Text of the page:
It's funny the associations the mind makes between things. How you can be going along about your day, and then out of the blue you come across something. Something that stirs up a remembrance, stirs up memories, and suddenly the years strip away. They say time heals all wounds but I don't think that's true - I think time just dulls the nerves. The wounds never go away.
Loss is an odd thing. It creates a blank spot inside, a place where you used to fill that blank with someone's presence, only they're not there anymore. Yet the space remains. You get used to it, over time, and it never feels as badly as it did that first time you knew that person was gone. It couldn't, I suppose, because that first time, even when it comes as something expected, is always still a moment of shock. Of realizing that this is it, they're gone, and that you are not. After that, it's just a question of getting used to it as much as you can.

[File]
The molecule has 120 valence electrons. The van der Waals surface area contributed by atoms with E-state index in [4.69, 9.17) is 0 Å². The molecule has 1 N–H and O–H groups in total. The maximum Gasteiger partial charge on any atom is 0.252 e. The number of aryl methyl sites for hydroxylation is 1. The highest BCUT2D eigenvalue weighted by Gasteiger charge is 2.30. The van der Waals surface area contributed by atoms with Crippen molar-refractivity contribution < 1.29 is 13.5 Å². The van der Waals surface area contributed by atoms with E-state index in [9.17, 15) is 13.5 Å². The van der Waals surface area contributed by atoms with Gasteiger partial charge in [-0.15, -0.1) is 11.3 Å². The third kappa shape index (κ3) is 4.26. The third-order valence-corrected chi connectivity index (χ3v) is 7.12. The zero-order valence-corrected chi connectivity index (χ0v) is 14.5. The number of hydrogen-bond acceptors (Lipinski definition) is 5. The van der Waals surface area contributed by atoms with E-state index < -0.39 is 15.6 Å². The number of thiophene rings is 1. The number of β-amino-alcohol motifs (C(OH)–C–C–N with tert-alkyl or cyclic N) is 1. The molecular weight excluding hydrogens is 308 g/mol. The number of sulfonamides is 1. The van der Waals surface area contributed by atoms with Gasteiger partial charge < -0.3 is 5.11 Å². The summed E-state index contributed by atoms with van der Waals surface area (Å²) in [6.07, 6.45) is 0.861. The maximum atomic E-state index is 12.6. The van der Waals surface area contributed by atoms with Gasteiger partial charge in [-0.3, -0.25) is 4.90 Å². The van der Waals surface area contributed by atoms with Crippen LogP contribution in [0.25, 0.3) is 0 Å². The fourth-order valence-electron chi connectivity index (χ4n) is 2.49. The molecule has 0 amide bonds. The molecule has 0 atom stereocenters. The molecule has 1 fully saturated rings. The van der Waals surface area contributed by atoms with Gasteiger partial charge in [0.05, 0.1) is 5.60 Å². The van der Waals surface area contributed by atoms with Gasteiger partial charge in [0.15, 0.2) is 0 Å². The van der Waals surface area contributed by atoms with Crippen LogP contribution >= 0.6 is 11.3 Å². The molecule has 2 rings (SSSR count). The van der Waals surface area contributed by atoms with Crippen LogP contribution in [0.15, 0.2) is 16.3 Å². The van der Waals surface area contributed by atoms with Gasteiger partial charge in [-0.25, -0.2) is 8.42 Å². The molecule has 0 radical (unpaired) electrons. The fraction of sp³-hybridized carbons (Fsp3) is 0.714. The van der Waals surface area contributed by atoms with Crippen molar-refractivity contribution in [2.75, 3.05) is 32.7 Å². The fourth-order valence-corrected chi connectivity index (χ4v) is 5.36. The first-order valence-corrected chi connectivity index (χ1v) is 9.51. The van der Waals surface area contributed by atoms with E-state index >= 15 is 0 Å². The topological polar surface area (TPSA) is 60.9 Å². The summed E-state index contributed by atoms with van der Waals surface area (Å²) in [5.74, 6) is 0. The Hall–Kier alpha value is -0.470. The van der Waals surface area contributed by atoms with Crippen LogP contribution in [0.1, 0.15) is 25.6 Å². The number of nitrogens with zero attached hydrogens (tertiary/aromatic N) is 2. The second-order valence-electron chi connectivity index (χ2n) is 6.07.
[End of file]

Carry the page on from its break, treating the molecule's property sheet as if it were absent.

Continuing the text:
Only with the big losses, I don't think we ever really do get used to it. We push it to the background, we deal with it (if we can and we're smart) or we don't (often with unpleasant repercussions), and our lives go on. You don't ever get rid of it, no matter how long you manage to go on. It's always there, sometimes stronger, sometimes not, but it never ever quite leaves. And it comes back in unexpected moments, with unexpected triggers.
Sometimes I think those moments are harder than the initial moment. They aren't, really, having been through them I know from experience the first is always the most difficult. Especially the kind of losses than can take you off your feet, either literally or figuratively, and leave you wandering around in a bit of a daze. But, because those later moments can come at you unexpectedly, and always when you aren't prepared for them, it can be almost as difficult. The only saving grace about them is that they are almost always shorter in duration. A moment's pause, a moment's reflection, and then they pass until the next time.
But they never really go away.